When it comes to election season, it’s often hard to look beyond the Presidential election. This is of course understandable, as the country is looking to choose the next leader of the free world. However, state and local elections can often be just as important, and in fact have more of an impact on our daily lives. Last night, in addition to our next President, Massachusetts voters learned the results of four ballot questions and a number of state and local races.
Of the four questions on the state ballot this year, two of them passed and two decidedly failed. Question 1 would have allowed a real estate developer to build a second slots parlor and hotel on a tract of land in Revere. Although some saw this as an opportunity for job growth and economic incentives, more saw this as a greedy move that would only benefit a select few. Some were disappointed that the entire state was being allowed to decide something that would really only effect Revere, and in the end the question suffered a commanding loss.
Question 2 also failed after a long, statewide debate about charter schools. The question would have allowed for an increase in charter school enrollment, either creating new charter schools or allowing for greater enrollment in currently existing ones. Many feel that charter schools are the answer to our nation’s struggling public schools. However, others worried that charter schools would cause our public schools to suffer even more, and would not be helpful for students with disabilities. With opposition from public school teachers and unions, as well as many public school parents, the question lost decisively last night.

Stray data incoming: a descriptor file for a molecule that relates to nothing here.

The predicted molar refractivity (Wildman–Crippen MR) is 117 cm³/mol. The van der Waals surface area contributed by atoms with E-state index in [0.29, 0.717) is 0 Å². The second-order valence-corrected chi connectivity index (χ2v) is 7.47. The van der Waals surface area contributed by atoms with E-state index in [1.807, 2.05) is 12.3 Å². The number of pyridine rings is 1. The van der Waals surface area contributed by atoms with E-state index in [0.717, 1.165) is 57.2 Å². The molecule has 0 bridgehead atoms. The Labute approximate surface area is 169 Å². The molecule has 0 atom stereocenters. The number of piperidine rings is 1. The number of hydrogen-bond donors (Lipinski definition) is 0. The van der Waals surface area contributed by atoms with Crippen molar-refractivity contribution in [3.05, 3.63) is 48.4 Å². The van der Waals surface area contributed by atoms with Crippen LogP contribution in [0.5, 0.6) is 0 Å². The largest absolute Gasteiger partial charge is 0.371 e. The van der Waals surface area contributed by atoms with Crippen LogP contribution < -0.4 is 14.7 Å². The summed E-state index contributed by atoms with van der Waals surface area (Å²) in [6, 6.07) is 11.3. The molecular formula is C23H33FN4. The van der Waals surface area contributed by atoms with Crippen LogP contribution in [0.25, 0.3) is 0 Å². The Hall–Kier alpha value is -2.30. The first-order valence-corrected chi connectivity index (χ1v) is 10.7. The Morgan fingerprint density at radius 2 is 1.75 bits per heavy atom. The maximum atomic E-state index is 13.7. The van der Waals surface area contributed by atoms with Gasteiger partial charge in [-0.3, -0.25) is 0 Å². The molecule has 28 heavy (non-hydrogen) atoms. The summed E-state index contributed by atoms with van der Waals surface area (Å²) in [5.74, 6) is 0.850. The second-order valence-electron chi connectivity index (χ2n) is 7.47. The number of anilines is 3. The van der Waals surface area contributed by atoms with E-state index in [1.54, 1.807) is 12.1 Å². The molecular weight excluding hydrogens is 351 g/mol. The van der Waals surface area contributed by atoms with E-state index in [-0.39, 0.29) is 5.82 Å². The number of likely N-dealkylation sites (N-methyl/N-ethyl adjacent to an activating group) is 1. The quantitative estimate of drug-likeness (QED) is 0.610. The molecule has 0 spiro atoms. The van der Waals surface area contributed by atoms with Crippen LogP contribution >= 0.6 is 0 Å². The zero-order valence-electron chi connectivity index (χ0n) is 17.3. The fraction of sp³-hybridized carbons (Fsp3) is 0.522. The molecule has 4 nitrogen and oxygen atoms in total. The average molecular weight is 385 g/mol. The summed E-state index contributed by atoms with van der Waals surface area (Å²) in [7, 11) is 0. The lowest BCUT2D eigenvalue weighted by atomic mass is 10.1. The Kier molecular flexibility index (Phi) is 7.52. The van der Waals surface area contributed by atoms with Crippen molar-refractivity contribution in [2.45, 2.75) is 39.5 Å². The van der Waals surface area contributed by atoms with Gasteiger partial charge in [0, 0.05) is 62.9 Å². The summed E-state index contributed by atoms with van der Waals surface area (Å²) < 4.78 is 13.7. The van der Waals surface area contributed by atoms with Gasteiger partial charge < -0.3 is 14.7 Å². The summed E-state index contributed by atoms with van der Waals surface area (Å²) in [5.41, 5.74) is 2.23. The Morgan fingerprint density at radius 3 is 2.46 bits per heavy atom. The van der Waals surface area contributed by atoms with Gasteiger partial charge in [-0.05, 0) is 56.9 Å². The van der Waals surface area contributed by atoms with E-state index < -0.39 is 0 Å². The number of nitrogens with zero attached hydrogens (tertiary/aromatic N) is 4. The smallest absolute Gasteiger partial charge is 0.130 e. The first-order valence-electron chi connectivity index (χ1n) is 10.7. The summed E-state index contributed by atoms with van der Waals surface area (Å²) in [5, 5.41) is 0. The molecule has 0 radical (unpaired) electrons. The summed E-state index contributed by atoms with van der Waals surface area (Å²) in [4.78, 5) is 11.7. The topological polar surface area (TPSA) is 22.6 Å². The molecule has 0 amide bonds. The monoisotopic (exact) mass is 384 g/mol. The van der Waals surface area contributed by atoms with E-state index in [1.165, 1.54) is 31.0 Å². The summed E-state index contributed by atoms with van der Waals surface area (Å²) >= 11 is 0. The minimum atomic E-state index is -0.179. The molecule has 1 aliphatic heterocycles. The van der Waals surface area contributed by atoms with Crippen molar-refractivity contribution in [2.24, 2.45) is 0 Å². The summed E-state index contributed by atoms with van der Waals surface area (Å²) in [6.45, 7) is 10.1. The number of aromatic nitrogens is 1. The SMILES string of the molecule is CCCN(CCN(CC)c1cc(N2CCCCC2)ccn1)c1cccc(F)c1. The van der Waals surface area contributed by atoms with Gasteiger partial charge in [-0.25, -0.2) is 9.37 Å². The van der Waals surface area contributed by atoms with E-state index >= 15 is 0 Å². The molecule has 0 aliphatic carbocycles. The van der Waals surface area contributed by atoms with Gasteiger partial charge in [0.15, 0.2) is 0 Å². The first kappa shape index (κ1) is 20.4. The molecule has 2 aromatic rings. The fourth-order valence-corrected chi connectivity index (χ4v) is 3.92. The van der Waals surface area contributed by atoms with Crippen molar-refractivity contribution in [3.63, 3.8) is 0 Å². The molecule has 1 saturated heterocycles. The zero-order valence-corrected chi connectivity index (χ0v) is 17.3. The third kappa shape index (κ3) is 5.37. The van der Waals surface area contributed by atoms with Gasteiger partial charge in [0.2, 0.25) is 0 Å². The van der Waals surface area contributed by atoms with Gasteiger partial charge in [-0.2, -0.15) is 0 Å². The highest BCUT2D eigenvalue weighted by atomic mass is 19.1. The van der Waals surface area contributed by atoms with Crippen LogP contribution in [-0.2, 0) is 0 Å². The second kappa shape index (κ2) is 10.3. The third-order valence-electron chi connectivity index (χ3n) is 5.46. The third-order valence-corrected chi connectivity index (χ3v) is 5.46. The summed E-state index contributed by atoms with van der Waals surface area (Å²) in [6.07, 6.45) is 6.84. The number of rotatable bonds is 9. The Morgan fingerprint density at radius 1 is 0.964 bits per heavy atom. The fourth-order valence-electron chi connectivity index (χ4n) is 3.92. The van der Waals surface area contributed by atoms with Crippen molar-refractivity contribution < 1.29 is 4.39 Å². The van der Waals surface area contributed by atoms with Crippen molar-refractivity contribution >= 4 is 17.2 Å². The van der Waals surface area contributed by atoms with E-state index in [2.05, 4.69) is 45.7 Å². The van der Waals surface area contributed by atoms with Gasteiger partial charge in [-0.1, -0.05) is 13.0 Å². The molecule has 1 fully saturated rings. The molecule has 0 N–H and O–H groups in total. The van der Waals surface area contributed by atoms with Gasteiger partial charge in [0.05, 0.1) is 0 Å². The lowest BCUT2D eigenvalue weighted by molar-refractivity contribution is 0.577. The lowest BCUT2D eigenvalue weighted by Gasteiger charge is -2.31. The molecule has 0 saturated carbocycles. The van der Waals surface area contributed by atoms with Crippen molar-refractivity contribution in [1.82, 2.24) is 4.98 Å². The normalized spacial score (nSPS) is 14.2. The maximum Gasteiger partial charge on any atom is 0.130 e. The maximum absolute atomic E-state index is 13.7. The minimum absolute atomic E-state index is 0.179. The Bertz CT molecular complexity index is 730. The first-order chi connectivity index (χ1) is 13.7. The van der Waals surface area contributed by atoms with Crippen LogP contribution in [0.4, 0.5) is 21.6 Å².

On the other hand, two questions won big last night. Question 3 focused on space requirements for caged livestock, and will only have a major effect on one chicken farm in Wendell. The farm currently houses 5,000 chickens in conditions that the owners consider humane, but with the question being voted yes, they will have to refurbish their farm and build bigger cages, reducing their number of chickens to just 500. In addition, Massachusetts will ban the sale of food products from animals raised in conditions that do not fit the space requirements outlined on the ballot.
And finally, the question that everyone was talking about: question 4 won big after a rather close start to the night. This means that starting on December 15, marijuana will be legal in Massachusetts. The sale and taxation of marijuana will become legal, as well as the possession of small amounts. It will also be legal to grow small amounts of marijuana in your home, and create a commission to oversee the new law.
In other election news, all 4 Democratic incumbents were re-elected to the United States House of Representatives. And while the country overall called for President Trump, Hillary Clinton won rather decisively among Massachusetts voters. Massachusetts is historically a deep blue state, and last night Clinton won over 60% of the vote, with Trump trailing at 34% and Libertarian Gary Johnson picking up about 4.5%. In a bit of local interest, Governor Charlie Baker decided to not vote for President at all. Although Baker is a Republican, he felt that Trump was temperamentally unfit to be President and that Clinton had a believability problem.
With the questions voted on and the election decided, it is now time for the state and the country at large to move forward.